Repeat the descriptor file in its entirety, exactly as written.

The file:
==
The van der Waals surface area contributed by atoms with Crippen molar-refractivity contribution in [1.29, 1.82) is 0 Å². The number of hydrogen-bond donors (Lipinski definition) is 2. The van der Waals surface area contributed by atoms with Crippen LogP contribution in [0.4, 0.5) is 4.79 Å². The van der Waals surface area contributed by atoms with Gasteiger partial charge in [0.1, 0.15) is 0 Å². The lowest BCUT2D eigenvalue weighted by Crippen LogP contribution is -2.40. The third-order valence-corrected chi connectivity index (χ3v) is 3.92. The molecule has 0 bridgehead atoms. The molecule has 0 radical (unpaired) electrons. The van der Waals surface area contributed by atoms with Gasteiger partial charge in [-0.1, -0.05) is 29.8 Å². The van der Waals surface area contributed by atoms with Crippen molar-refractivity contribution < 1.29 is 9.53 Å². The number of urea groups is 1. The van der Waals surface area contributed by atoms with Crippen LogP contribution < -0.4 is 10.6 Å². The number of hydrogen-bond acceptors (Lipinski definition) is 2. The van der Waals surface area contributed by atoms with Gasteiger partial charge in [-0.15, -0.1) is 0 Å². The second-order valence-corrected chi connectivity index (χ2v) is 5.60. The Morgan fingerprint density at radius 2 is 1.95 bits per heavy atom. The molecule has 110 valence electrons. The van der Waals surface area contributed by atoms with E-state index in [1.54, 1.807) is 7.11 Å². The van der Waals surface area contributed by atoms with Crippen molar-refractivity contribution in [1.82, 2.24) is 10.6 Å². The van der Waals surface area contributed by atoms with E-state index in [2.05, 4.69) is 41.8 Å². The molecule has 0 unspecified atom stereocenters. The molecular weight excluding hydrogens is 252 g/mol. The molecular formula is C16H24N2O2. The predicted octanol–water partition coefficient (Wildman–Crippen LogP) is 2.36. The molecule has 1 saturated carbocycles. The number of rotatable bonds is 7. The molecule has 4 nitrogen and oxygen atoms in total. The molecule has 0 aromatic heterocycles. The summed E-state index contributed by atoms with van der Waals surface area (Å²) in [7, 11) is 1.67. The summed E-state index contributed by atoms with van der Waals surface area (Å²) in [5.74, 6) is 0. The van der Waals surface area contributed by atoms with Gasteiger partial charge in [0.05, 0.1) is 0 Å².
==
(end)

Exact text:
The van der Waals surface area contributed by atoms with Crippen molar-refractivity contribution in [1.29, 1.82) is 0 Å². The number of hydrogen-bond donors (Lipinski definition) is 2. The van der Waals surface area contributed by atoms with Crippen LogP contribution in [0.4, 0.5) is 4.79 Å². The van der Waals surface area contributed by atoms with Gasteiger partial charge in [0.1, 0.15) is 0 Å². The lowest BCUT2D eigenvalue weighted by Crippen LogP contribution is -2.40. The third-order valence-corrected chi connectivity index (χ3v) is 3.92. The molecule has 0 bridgehead atoms. The molecule has 0 radical (unpaired) electrons. The van der Waals surface area contributed by atoms with Gasteiger partial charge in [-0.1, -0.05) is 29.8 Å². The van der Waals surface area contributed by atoms with Crippen molar-refractivity contribution < 1.29 is 9.53 Å². The number of urea groups is 1. The van der Waals surface area contributed by atoms with Crippen LogP contribution < -0.4 is 10.6 Å². The number of hydrogen-bond acceptors (Lipinski definition) is 2. The van der Waals surface area contributed by atoms with Gasteiger partial charge in [-0.15, -0.1) is 0 Å². The second-order valence-corrected chi connectivity index (χ2v) is 5.60. The Morgan fingerprint density at radius 2 is 1.95 bits per heavy atom. The molecule has 110 valence electrons. The van der Waals surface area contributed by atoms with E-state index in [1.54, 1.807) is 7.11 Å². The van der Waals surface area contributed by atoms with Crippen molar-refractivity contribution in [1.82, 2.24) is 10.6 Å². The van der Waals surface area contributed by atoms with E-state index in [2.05, 4.69) is 41.8 Å². The molecule has 0 unspecified atom stereocenters. The molecular weight excluding hydrogens is 252 g/mol. The molecular formula is C16H24N2O2. The predicted octanol–water partition coefficient (Wildman–Crippen LogP) is 2.36. The molecule has 1 saturated carbocycles. The number of rotatable bonds is 7. The molecule has 4 nitrogen and oxygen atoms in total. The molecule has 0 aromatic heterocycles. The summed E-state index contributed by atoms with van der Waals surface area (Å²) in [7, 11) is 1.67. The summed E-state index contributed by atoms with van der Waals surface area (Å²) in [5.74, 6) is 0. The van der Waals surface area contributed by atoms with Gasteiger partial charge in [0.05, 0.1) is 0 Å².